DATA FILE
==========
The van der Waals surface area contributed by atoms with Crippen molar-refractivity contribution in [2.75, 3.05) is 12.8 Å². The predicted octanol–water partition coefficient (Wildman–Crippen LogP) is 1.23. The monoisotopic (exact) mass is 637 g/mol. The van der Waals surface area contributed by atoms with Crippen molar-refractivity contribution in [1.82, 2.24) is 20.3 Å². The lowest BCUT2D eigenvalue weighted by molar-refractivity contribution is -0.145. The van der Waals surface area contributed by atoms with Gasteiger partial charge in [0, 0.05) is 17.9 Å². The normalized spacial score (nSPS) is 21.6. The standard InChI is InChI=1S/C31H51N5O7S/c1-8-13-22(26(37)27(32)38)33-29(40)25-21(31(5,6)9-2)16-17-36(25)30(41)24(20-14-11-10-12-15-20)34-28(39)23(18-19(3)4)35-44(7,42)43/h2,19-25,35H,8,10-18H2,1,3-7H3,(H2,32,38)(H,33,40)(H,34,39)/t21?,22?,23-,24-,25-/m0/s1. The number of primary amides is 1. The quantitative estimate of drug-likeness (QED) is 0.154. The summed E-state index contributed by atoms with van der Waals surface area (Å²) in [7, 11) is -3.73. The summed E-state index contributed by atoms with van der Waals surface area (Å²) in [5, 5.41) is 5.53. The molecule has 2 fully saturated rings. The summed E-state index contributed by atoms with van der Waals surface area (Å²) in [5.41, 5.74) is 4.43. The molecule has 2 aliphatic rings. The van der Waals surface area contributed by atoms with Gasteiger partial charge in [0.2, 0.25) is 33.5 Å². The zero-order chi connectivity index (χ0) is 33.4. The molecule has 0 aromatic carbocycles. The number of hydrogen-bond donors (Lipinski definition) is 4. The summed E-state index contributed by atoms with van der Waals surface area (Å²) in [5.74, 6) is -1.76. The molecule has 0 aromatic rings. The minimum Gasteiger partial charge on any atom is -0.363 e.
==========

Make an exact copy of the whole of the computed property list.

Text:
The van der Waals surface area contributed by atoms with Crippen molar-refractivity contribution in [2.75, 3.05) is 12.8 Å². The predicted octanol–water partition coefficient (Wildman–Crippen LogP) is 1.23. The monoisotopic (exact) mass is 637 g/mol. The van der Waals surface area contributed by atoms with Crippen molar-refractivity contribution in [1.82, 2.24) is 20.3 Å². The lowest BCUT2D eigenvalue weighted by molar-refractivity contribution is -0.145. The van der Waals surface area contributed by atoms with Gasteiger partial charge in [0, 0.05) is 17.9 Å². The normalized spacial score (nSPS) is 21.6. The standard InChI is InChI=1S/C31H51N5O7S/c1-8-13-22(26(37)27(32)38)33-29(40)25-21(31(5,6)9-2)16-17-36(25)30(41)24(20-14-11-10-12-15-20)34-28(39)23(18-19(3)4)35-44(7,42)43/h2,19-25,35H,8,10-18H2,1,3-7H3,(H2,32,38)(H,33,40)(H,34,39)/t21?,22?,23-,24-,25-/m0/s1. The number of primary amides is 1. The quantitative estimate of drug-likeness (QED) is 0.154. The summed E-state index contributed by atoms with van der Waals surface area (Å²) in [7, 11) is -3.73. The summed E-state index contributed by atoms with van der Waals surface area (Å²) in [5, 5.41) is 5.53. The molecule has 2 fully saturated rings. The summed E-state index contributed by atoms with van der Waals surface area (Å²) in [5.41, 5.74) is 4.43. The molecule has 2 aliphatic rings. The van der Waals surface area contributed by atoms with Gasteiger partial charge in [0.2, 0.25) is 33.5 Å². The zero-order chi connectivity index (χ0) is 33.4. The molecule has 0 aromatic carbocycles. The number of hydrogen-bond donors (Lipinski definition) is 4. The summed E-state index contributed by atoms with van der Waals surface area (Å²) in [5.74, 6) is -1.76. The molecule has 0 aromatic rings. The minimum Gasteiger partial charge on any atom is -0.363 e.